The off-shore betrayal of populism

GIVE BACK THEIR FUTURE: The New Cosette, Marching to Keep Britain in Europe, 25 March 2017
Photo by MHP © 2017

The latest evidence that Brexit, like Trump, is not supporting the interests of ordinary people is clear from the number of prominent Brexiteers in the list of off-shore investors found in the “Paradise Papers. (Click here to read THE GUARDIAN article).

It is a capitalist movement, preying on fears, prejudices and ideals, just as Thatcherism did in the Eighties, when greed and selfishness were blessed under cover of individualism and private enterprise.

Brexit is not a popular, patriotic revolution, it’s an ugly aberration that anyone who loves Britain and cares about human destiny can still stop, as Lord Kerr clarified yesterday

Cassandra lamentingJan Swart van Groningen, Woman Lamenting by a Burning City 1550-55
Pen in black, brush in brown,
Rijksmuseum, Amsterdam. Image: WGA

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Rembrandt’s Cat

Rembrandt, The Holy Family with a Curtain, 1646
oil on wood, Staatliche Museen, Kassel. Image: WGA

Rembrandt, Maria met kind, met kat en slang (Virgin and Child with a Cat and Snake),
etching on paper, 1654. Rijksmuseum Amsterdam.
Image: Wikipedia

Everything I love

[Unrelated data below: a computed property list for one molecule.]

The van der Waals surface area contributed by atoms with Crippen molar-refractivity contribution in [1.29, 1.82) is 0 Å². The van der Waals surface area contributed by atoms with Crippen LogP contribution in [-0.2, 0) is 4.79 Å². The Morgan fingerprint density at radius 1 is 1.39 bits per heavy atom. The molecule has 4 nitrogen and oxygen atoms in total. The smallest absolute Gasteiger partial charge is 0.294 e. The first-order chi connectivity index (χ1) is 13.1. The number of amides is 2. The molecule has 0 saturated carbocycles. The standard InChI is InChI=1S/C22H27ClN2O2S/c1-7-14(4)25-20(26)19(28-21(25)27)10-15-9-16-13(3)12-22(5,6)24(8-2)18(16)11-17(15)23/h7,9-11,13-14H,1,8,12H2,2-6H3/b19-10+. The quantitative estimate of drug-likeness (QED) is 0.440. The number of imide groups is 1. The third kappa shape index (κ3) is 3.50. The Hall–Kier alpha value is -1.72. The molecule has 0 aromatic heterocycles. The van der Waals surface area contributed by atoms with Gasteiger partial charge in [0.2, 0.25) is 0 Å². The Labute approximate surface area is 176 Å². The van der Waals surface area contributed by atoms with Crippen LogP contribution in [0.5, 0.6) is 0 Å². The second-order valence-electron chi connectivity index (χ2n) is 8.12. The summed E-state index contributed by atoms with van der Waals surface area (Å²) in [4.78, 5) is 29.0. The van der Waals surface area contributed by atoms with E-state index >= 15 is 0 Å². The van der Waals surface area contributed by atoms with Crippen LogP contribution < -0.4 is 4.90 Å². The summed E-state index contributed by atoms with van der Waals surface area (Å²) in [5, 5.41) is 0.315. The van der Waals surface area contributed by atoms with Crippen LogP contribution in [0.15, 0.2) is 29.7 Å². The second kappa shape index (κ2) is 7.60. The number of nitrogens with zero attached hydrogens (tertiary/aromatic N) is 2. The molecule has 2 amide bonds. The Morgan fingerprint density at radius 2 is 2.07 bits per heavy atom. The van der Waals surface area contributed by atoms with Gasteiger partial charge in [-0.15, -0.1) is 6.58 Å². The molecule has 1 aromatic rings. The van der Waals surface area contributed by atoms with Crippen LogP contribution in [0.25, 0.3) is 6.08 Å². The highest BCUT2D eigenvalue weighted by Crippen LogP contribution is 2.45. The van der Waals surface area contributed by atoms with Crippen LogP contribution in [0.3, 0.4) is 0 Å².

is either dead or under attack


Gainsborough’s The Morning Walk (1785)

DAMAGED on 18 March, 2017

We congratulate ourselves on feeling so deeply about art that we must be good people or, at least, better than we thought we were a moment ago

THOMAS GAINSBOROUGH ON ARTSY

GAINSBOROUGH IN High Society AT RIJKSMUSEUM

The poetry of art

The first thing you notice is the astonishing blue. It is a woman’s dress, with a luminous life of its own, a bright heart bursting out of a pale pink shell, made of the same colours as the blue sky, flushed pale carmine by the setting sun. Darkling, she “cannot see what flowers are at her feet, /Nor what soft incense hangs upon the boughs”. She has a woman’s head, but her body looks more like an exotic blue flower, a lady elf transforming from gordian to woman’s shape. Her dark curling hair might be part of a tree’s foliage.

gainsborough ladybate-dudley1787Lady Bate-Dudley, oil on canvas c.1787. © Tate. Her husband, Sir Henry, known as the Fighting Parson, was a loyal friend and supporter of Gainsborough; he also wrote comic operas. The Bate-Dudleys seem to have inhabited a surprisingly passionate landscape of their own.

Viewed as late 18th century society portraiture, Gainsborough’s painting of Lady Bate-Dudley is disconcerting, being far more about abstract colour and light than the status of the sitter; as poetry of art, it perfectly evokes states of mind painted in words by Keats.

Gainsborough was a poetic painter, Keats the most painterly of poets in an age inspired by unbounded imaginative affinities. Keats’ liquid imagery was as often in danger of dripping from his verse as Gainsborough’s oil-diluted colours from his palette. They Continue reading